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Troubleshooting common Kubernetes pod error states

Laszlo Fogas
Laszlo Fogas

Kubernetes is a fantastic platform for container orchestration, but like any technology, it has its quirks and challenges. One common set of challenges revolves around Kubernetes pod errors.

In this article, we'll dive into the most common Kubernetes pod error states and provide steps you can take to solve them.

ImagePullBackOff and ErrImagePull

When It Happens:

ImagePullBackOff and ErrImagePull errors occur when Kubernetes cannot fetch the container image specified in your pod configuration.

How to Fix It:

You need to verify the correctness of your image name and double-check your image registry credentials.

  • Run kubectl describe pod <pod-name> to cross check the image name.
  • Check the exact error message at the bottom of the kubectl describe output. It may have further clues.

If the image name is correct, check the access credentials you use with kubectl get pod <pod-name> -o=jsonpath='{.spec.imagePullSecrets[0].name}{"\n"}' then check the secret values with kubectl get secret <your-pull-secret> -o yaml. You may feed the base64 encoded fields to echo xxx | base64 -d


When It Happens:

CrashLoopBackOff signifies that your application keeps starting up and then dying for some reason.

How to Fix It:

Investigate your application logs for bugs, misconfigurations, or resource issues. kubectl logs <pod-name> is your best bet. The --previous flag will dump pod logs (stdout) for a previous instantiation of the pod.

CreateContainerConfigError and CreateContainerError

When It Happens:

These errors crop up when Kubernetes encounters problems creating containers: a misconfigured ConfigMap or Secret is the most common reason.

How to Fix It:

Run kubectl describe pod <pod-name> and check the error message at the bottom of the output. It will highlight if you misspelled a ConfigMap name, or a Secret is not created yet.

Remember, if you don't see error messages at the end of kubectl describe, restart the pod by deleting it. Error events are only visible for one hour after pod start.

When a pod stuck in Pending state

When It Happens:

A pending pod is a pod that Kubernetes can't schedule on a node, often due to resource constraints or node troubles.

How to Fix It:

Dive into the events section of your pod's description using kubectl describe to spot scheduling issues.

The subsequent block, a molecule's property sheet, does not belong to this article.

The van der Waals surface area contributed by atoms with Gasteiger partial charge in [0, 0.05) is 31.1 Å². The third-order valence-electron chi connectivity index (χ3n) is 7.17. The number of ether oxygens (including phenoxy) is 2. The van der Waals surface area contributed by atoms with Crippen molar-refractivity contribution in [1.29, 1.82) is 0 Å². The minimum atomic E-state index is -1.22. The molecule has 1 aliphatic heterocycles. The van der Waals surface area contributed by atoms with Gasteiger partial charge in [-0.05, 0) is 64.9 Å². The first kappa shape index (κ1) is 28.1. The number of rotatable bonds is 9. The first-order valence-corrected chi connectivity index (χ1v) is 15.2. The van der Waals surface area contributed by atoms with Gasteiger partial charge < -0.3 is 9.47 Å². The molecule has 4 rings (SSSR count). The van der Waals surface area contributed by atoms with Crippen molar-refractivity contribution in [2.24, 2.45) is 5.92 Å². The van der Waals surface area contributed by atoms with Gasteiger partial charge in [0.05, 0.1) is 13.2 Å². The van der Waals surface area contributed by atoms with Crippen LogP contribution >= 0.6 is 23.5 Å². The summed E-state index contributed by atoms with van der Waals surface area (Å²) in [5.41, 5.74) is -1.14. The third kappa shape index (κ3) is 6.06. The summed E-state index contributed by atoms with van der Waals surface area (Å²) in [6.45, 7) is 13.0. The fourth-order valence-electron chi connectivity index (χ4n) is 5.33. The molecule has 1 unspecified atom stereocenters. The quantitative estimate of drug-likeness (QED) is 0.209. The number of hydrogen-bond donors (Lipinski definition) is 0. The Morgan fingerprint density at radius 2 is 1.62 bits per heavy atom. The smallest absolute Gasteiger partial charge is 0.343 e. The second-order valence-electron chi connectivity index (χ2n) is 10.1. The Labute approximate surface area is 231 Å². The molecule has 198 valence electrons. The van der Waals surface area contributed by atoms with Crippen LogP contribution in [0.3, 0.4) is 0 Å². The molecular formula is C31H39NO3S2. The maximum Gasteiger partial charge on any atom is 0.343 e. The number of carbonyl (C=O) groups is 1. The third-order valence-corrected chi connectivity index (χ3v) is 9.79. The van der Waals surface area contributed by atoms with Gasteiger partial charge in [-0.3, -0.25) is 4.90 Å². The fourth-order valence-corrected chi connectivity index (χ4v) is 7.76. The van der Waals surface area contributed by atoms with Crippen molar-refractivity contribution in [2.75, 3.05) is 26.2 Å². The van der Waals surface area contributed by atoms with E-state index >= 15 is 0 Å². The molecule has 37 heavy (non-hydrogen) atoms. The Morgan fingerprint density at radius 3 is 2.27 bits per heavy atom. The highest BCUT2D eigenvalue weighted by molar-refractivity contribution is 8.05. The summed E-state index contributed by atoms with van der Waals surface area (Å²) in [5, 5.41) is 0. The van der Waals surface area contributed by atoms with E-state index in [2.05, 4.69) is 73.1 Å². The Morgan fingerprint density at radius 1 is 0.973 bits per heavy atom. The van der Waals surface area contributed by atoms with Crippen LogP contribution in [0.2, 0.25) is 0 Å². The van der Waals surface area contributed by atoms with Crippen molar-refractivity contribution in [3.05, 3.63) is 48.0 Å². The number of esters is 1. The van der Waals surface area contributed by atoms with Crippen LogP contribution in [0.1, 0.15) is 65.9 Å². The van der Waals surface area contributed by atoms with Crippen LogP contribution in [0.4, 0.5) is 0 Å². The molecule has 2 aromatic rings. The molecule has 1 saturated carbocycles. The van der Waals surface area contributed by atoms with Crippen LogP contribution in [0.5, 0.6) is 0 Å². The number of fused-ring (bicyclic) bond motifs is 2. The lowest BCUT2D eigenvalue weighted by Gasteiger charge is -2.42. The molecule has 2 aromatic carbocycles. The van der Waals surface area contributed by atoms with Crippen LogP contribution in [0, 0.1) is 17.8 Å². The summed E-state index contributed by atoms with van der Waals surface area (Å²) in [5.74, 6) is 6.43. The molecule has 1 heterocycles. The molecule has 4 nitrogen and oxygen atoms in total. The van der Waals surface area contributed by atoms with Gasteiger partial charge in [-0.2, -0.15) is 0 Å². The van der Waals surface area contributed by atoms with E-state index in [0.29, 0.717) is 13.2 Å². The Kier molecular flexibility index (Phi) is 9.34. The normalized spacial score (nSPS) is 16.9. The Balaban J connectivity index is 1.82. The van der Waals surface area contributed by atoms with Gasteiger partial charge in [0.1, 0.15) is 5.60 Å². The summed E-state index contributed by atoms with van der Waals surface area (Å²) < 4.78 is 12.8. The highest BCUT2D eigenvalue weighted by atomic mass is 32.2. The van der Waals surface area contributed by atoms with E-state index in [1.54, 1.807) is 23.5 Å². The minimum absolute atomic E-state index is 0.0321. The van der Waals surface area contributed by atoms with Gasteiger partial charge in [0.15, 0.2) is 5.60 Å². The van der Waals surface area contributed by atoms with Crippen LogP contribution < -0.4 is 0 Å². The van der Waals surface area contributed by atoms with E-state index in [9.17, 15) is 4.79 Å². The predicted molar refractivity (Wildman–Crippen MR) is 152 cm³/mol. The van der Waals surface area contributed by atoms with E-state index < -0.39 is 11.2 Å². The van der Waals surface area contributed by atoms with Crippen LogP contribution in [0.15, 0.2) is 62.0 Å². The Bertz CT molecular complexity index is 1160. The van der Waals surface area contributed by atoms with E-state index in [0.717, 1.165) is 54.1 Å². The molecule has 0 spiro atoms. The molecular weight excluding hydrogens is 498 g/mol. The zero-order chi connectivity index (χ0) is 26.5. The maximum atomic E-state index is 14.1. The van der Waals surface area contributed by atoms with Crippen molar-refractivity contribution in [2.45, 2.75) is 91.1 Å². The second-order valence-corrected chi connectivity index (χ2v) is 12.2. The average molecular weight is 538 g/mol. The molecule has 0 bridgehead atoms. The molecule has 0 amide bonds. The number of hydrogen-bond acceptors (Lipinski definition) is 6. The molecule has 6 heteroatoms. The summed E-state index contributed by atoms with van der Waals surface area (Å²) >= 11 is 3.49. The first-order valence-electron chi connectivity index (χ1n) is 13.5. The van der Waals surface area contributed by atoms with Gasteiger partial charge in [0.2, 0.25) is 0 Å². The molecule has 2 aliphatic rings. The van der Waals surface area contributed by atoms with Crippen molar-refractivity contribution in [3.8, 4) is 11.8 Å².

Verify that your cluster has enough resources available by kubectl describe node <node-x>

Out of Memory Error and OOMKilled

When It Happens:

Running out of memory can lead to your pod's restart. Sadly the OOMKilled error is not easy to spot.

How to Fix It:

You need a monitoring solution to chart your pod's memory usage over time. If your pod is reaching the resource limits in your pod specification, Kubernetes will restart your pod.

Correlate your restart times with your pod memory usage to confirm the out of memory situation and adjust your pod resource limits accordingly.

You can also use the kubectl describe pod <pod-name> command and look for the Last State section to confirm that indeed it is the lack of memory that restarted the pod.

Last State:     Terminated
  Reason:       OOMKilled
  Exit Code:    137
  Started:      Fri, 15 Sep 2023 09:56:14 +0200
  Finished:     Fri, 15 Sep 2023 09:56:17 +0200

Troubleshooting wrong container port configurations

When It Happens:

Misconfigured container ports will lead to unavailable services.

How to Fix It:

Scrutinize your pod and service definitions in kubectl get pod <pod-name> -o yaml and kubectl get svc <service-name> -o yaml to ensure port alignment. Validate that your application code is listening on the specified port.

Tried everything to no avail?

We are happy to help. Jump on our discord and we are happy to assist you: https://discord.com/invite/ZwQDxPkYzE

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